'strong'        => $default_attribs,
            'blockquote'    => $default_attribs,
            'del'           => $default_attribs,
            'strike'        => $default_attribs,
            'em'            => $default_attribs,
            'code'          => $default_attribs,

        if (function_exists('wp_kses')) { // WP is here
            $buffer = wp_kses($buffer, $allowed_tags);
        } else {
            $tags = array();

            foreach (array_keys($allowed_tags) as $tag) {
                $tags[] = "<$tag>";

            $buffer = strip_tags($buffer, join('', $tags));

        $buffer = trim($buffer);

        return $buffer;

Method 4

I’ve only used wp_kses when I’ve specifically needed to allow / filter attributes of HTML tags (for example, I want them to be allowed to have an <image> tag, with a src="" attribute but I don’t want them to be able to but href="" or style=" rel="nofollow noreferrer noopener"" or anything else on the image tag. In that case, wp_kses comes in handy because (as you can see in the example you created) you can filter down very specifically. I’ve rarely used wp_kses though because I just find that a couple of native PHP functions (below) do the trick and are easier to understand when I look at the code several months later.

If you want to completely remove HTML tags (except maybe allow a few) then I always use strip_tags. You can pass in a string of allowed tags (like <p> <br> <strong>) or whatever other harmless tags you like. This allows the user to be able to have some control over formatting, if that’s applicable for your use case. I like strip_tags because it takes a whitelist approach to sanitizing your data. (Meaning that everything gets stripped except what you explicitly whitelist).

If your goal is to allow them to put any HTML into the content, but you just want to show their text as they entered it (like code examples) then use htmlspecialchars. This will convert HTML characters into their encoded counterparts so you can safely output it to the page.

You might come across code using str_replace which “looks” for bad tags like or or whatever. I really don’t recommend that approach because it takes a blacklist approach to sanitizing data and you’ve got to constantly make sure your blacklist is up to date.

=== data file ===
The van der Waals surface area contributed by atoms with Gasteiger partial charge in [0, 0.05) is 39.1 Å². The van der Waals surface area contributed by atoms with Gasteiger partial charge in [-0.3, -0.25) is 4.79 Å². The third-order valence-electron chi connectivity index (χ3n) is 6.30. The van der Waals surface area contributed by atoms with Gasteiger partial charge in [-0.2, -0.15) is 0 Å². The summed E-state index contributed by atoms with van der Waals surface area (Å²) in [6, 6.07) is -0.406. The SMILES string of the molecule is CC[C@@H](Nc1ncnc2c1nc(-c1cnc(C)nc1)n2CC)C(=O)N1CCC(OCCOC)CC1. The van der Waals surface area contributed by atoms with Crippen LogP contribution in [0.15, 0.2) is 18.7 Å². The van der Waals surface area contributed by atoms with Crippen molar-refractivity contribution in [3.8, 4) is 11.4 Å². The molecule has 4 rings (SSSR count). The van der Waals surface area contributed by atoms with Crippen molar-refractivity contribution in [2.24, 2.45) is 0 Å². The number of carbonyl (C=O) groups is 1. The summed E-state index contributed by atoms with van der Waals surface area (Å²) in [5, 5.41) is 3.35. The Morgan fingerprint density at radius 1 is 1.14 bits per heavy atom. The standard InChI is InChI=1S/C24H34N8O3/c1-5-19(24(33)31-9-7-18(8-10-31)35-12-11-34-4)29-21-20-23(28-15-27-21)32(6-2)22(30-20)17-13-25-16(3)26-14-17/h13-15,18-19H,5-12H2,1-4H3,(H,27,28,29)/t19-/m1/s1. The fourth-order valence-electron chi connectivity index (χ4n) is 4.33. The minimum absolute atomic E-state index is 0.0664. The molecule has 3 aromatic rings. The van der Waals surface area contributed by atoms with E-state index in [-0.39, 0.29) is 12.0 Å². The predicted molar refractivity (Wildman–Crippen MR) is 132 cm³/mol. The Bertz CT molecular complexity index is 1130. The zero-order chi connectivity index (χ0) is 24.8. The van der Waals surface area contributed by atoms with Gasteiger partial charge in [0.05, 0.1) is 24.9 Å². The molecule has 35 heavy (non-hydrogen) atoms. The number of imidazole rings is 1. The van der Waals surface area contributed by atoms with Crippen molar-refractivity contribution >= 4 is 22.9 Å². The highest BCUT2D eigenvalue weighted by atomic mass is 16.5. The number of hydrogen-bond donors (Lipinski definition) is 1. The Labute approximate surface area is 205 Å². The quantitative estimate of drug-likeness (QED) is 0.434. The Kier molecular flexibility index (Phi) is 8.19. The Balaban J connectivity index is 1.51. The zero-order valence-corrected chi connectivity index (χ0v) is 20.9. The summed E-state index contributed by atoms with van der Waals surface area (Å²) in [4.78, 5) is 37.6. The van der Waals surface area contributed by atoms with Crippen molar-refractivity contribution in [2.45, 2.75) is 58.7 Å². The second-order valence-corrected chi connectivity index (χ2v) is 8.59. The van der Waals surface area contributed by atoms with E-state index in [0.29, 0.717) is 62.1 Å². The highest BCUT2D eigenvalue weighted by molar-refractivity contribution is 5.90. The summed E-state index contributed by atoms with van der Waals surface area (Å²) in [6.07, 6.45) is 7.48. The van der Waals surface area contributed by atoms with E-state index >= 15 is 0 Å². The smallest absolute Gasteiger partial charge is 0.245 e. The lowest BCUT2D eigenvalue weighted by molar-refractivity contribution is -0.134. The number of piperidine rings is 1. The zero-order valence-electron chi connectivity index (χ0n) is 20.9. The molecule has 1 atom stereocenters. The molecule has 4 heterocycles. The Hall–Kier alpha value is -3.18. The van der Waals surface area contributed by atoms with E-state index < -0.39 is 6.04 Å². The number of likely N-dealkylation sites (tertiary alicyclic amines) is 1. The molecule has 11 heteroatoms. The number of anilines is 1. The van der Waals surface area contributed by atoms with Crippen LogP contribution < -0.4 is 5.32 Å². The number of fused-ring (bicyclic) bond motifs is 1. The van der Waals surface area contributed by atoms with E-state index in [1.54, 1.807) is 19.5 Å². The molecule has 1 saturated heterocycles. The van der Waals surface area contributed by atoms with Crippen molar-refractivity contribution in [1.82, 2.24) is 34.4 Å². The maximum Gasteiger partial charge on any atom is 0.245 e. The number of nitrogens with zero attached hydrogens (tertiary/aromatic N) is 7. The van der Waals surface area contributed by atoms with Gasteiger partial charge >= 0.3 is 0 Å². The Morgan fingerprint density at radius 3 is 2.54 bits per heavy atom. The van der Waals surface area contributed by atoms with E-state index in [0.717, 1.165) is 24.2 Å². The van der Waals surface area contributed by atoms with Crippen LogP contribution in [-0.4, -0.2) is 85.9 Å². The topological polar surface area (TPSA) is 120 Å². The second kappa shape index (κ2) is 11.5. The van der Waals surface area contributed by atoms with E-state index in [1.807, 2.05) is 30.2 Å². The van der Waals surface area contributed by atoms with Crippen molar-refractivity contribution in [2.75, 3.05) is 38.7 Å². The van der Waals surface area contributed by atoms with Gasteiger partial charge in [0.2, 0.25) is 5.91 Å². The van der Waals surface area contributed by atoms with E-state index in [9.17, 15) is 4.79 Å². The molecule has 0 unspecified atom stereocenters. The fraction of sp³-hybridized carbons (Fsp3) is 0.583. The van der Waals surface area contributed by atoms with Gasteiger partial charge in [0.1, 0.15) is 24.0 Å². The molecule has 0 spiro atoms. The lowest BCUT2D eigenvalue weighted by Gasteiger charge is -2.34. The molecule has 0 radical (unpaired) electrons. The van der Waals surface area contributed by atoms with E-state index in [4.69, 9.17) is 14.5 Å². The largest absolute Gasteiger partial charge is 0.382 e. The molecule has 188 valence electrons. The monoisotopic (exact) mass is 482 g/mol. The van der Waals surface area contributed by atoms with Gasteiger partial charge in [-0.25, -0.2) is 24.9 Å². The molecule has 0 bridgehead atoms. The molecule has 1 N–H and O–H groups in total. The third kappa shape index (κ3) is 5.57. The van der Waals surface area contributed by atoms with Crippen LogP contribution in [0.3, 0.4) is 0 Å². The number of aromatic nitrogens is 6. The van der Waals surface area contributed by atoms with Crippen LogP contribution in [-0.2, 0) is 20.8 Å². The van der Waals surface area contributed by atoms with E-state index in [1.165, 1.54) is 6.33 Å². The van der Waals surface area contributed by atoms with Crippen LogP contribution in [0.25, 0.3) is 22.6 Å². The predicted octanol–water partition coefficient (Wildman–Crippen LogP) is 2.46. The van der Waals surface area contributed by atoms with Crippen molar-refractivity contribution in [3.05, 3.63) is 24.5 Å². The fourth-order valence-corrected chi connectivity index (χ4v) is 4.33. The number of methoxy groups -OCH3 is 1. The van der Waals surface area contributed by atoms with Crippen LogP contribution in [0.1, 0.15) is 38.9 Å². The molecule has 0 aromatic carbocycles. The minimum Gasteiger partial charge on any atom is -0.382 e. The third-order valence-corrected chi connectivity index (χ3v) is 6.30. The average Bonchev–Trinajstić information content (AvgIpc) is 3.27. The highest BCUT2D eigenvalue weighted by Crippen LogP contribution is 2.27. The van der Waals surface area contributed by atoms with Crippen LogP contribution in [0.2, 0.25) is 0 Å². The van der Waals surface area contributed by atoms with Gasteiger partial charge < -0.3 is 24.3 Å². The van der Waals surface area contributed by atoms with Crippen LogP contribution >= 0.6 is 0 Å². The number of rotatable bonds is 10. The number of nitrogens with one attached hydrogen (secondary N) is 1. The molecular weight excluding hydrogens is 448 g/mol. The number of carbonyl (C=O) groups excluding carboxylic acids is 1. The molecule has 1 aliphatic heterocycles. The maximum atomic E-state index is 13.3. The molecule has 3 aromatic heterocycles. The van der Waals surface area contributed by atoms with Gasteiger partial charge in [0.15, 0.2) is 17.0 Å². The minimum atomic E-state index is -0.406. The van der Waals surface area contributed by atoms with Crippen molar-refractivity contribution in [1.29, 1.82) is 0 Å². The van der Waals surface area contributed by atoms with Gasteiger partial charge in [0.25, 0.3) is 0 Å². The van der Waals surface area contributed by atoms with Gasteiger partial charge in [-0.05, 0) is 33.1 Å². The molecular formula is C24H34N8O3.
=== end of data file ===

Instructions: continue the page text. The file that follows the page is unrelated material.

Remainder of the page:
I guess to sum up, it depends on what your metaboxes are used for. If you’re protecting against input from users (who might be malicious) I’d recommend strip_tags and just allow some of the harmless tags. If you have a good business case to really micromanage the tags and specific attributes of the user’s content, use wp_kses.

Method 5

You could also use wp_kses_post function which is used on post content and requires only data as a parameter.

More info here: http://codex.wordpress.org/Function_Reference/wp_kses_post

Method 6

@Svetoslav Marinov

I’ve added this code just after $buffer = trim($buffer);

    $string_limpa = array(
                '<div><p></div>' => '<br>',
                '<div><br></div>'=> '<br>',
                '<div align="left"><br></div>' => '<br>',
                '<div align="center"><br></div>' => '<br>',
                '<div align="right"><br></div>' => '<br>',
                '<div style="text-align: left;"><br></div>' => '<br>',
                '<div style="text-align: center;"><br></div>' => '<br>',
                '<div style="text-align: right;"><br></div>' => '<br>',
                '<div style="text-align: justify;"><br></div>' => '<br>',
                'class="Apple-style-span"' => '<br>',
                '<p><br></p>' => '<br>',
                '<p><b></p>' => '<br>',
                '<p><i></p>' => '<br>',
                '<p><u></p>' => '<br>',
                'r' => '<br>',
                'n' => '<br>',
                't' => ' ',
                '' => ' ',
                'x0B' => '<br>',
                '<p style="text-align: center;"><br></p>' => '<br>'
    return strtr($buffer, $string_limpa);

to try to clean html and avoid pasted hidden characters breaking code, but it does not work, it cleans the html, but hidden characters still remain.

All methods was sourced from stackoverflow.com or stackexchange.com, is licensed under cc by-sa 2.5, cc by-sa 3.0 and cc by-sa 4.0